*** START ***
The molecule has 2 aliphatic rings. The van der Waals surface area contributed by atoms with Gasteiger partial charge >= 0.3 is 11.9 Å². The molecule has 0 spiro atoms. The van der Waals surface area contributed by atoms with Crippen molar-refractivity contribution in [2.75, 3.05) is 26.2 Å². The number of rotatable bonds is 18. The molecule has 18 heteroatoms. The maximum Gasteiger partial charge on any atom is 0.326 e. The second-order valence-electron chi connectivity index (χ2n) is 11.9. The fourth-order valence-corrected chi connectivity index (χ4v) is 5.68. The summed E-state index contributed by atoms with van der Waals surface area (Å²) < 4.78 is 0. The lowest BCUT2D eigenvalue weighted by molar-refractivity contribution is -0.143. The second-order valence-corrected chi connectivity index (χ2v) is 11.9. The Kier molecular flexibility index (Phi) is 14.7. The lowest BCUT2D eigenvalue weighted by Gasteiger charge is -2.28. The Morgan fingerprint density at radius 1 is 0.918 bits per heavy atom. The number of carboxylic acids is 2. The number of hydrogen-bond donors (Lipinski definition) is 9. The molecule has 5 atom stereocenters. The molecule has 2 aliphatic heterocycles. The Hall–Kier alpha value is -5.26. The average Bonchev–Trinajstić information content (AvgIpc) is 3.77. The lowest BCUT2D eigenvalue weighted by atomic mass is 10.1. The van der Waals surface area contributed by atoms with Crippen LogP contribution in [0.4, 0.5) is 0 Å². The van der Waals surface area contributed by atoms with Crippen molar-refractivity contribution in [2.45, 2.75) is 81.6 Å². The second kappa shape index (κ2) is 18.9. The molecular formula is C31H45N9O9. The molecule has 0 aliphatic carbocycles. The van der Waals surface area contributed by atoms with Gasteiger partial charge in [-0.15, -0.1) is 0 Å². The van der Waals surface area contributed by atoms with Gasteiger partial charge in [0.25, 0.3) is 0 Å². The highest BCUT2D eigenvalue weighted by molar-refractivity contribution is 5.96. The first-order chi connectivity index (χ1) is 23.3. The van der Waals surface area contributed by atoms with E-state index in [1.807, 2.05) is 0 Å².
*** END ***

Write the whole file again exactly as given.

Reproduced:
The molecule has 2 aliphatic rings. The van der Waals surface area contributed by atoms with Gasteiger partial charge >= 0.3 is 11.9 Å². The molecule has 0 spiro atoms. The van der Waals surface area contributed by atoms with Crippen molar-refractivity contribution in [2.75, 3.05) is 26.2 Å². The number of rotatable bonds is 18. The molecule has 18 heteroatoms. The maximum Gasteiger partial charge on any atom is 0.326 e. The second-order valence-electron chi connectivity index (χ2n) is 11.9. The fourth-order valence-corrected chi connectivity index (χ4v) is 5.68. The summed E-state index contributed by atoms with van der Waals surface area (Å²) < 4.78 is 0. The lowest BCUT2D eigenvalue weighted by molar-refractivity contribution is -0.143. The second-order valence-corrected chi connectivity index (χ2v) is 11.9. The Kier molecular flexibility index (Phi) is 14.7. The lowest BCUT2D eigenvalue weighted by Gasteiger charge is -2.28. The Morgan fingerprint density at radius 1 is 0.918 bits per heavy atom. The number of carboxylic acids is 2. The number of hydrogen-bond donors (Lipinski definition) is 9. The molecule has 5 atom stereocenters. The molecule has 2 aliphatic heterocycles. The Hall–Kier alpha value is -5.26. The average Bonchev–Trinajstić information content (AvgIpc) is 3.77. The lowest BCUT2D eigenvalue weighted by atomic mass is 10.1. The van der Waals surface area contributed by atoms with Crippen LogP contribution in [0.4, 0.5) is 0 Å². The van der Waals surface area contributed by atoms with Crippen molar-refractivity contribution in [2.45, 2.75) is 81.6 Å². The second kappa shape index (κ2) is 18.9. The molecular formula is C31H45N9O9. The molecule has 0 aliphatic carbocycles. The van der Waals surface area contributed by atoms with Gasteiger partial charge in [-0.15, -0.1) is 0 Å². The van der Waals surface area contributed by atoms with Gasteiger partial charge in [0.25, 0.3) is 0 Å². The highest BCUT2D eigenvalue weighted by molar-refractivity contribution is 5.96. The first-order chi connectivity index (χ1) is 23.3. The van der Waals surface area contributed by atoms with E-state index in [1.807, 2.05) is 0 Å².